One more thing to note here is that Islam has given us Fiqh and Akhlaq. While in Fiqh certain things maybe deemed acceptable but from an akhlaqi point of view they might not come across as being acceptable. In this situation of segregation the rulings presented in the paper linked from World Federation if one pays attention to the questions posed to Ayatollah Sistani he has stated that if so and so conditions are met then it is okay that answer indicates that he is giving purely a fiqh view. When a marja gives a ruling he has to take into consideration that not everyone is at the same level of understanding. The marjas when they formulate their rulings taking into consideration as to what can be expected from everyone in the society regardless of whether they are layman, scholars, young or old. However there is an akhlaqi side to which has a relation to Fiqh and in this situation of the Hijab, the akhlaqi side would mean that having a segregation is better. I do not wish to say mustahab because I cannot assert that but if someone has contact with the representatives of the marjas maybe they can inquire about this point specifically in regards to this situation.

    Lastly, Abdullah hold on your tonuge and stop speaking so ill of everyone. Your problem is that you disregard the akhlaqi side of the situation all the time. Islam is not only Fiqh but it also includes Akhlaq, Usul, Mantiq and many other subjects. To look at one and disregard the other is choosing the religion selectively. The examples you have given in this comments section do not indicate anything. Segregation takes place in all Shrines notice I said Shrines not the courtyards or halls. As for your comment about Masjid e Nabawi there is segregation there too. Just because this aspect is not implemented in the courtyards does not mean that we should disregard it completely. As for decent interaction that you are quoting so vehmently try to read the answers by Ayatollah Sistani regarding that too. It is only acceptable if it is regarding a certain subject or the topic of discussion. Not free mingling rather notice the fatwa quoted by Sayyid Rizvi regarding free mingling.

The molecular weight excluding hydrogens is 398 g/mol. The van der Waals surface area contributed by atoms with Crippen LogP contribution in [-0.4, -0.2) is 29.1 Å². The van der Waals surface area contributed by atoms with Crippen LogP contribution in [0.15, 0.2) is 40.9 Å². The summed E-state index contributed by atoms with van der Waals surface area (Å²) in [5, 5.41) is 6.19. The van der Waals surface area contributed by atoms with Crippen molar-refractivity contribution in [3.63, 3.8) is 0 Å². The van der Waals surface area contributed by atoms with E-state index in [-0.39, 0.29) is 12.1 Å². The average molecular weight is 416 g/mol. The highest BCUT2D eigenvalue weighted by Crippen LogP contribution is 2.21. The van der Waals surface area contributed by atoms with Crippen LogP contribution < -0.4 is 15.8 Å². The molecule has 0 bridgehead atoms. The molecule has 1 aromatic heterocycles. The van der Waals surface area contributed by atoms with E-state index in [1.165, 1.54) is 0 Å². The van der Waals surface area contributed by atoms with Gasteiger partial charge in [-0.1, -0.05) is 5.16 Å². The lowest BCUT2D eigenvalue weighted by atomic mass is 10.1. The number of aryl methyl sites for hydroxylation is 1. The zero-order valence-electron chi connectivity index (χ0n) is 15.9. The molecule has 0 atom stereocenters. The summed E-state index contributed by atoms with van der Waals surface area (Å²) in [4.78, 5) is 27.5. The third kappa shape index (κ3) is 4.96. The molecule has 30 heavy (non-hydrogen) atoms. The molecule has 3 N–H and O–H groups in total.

And no, by doing segregation it does not make Indo-Pak look ridiculous or anything. The point is that you cannot tolerant anyone opposing your twisted interpretation of Islam. You have time and time again failed to back up your logic regarding certain aspects and you have misquoted and applied flawed logic to justify certain things, be it your love of polygamy or your understanding of the concept of tab’eed regarding Taqleed. You should really stop misinforming people it is not good and moreover cast your day when you will be questioned about these things.


  • frequent reader

    I just realized something. Abdullah thinks I’m Indo-Pak!!! 😀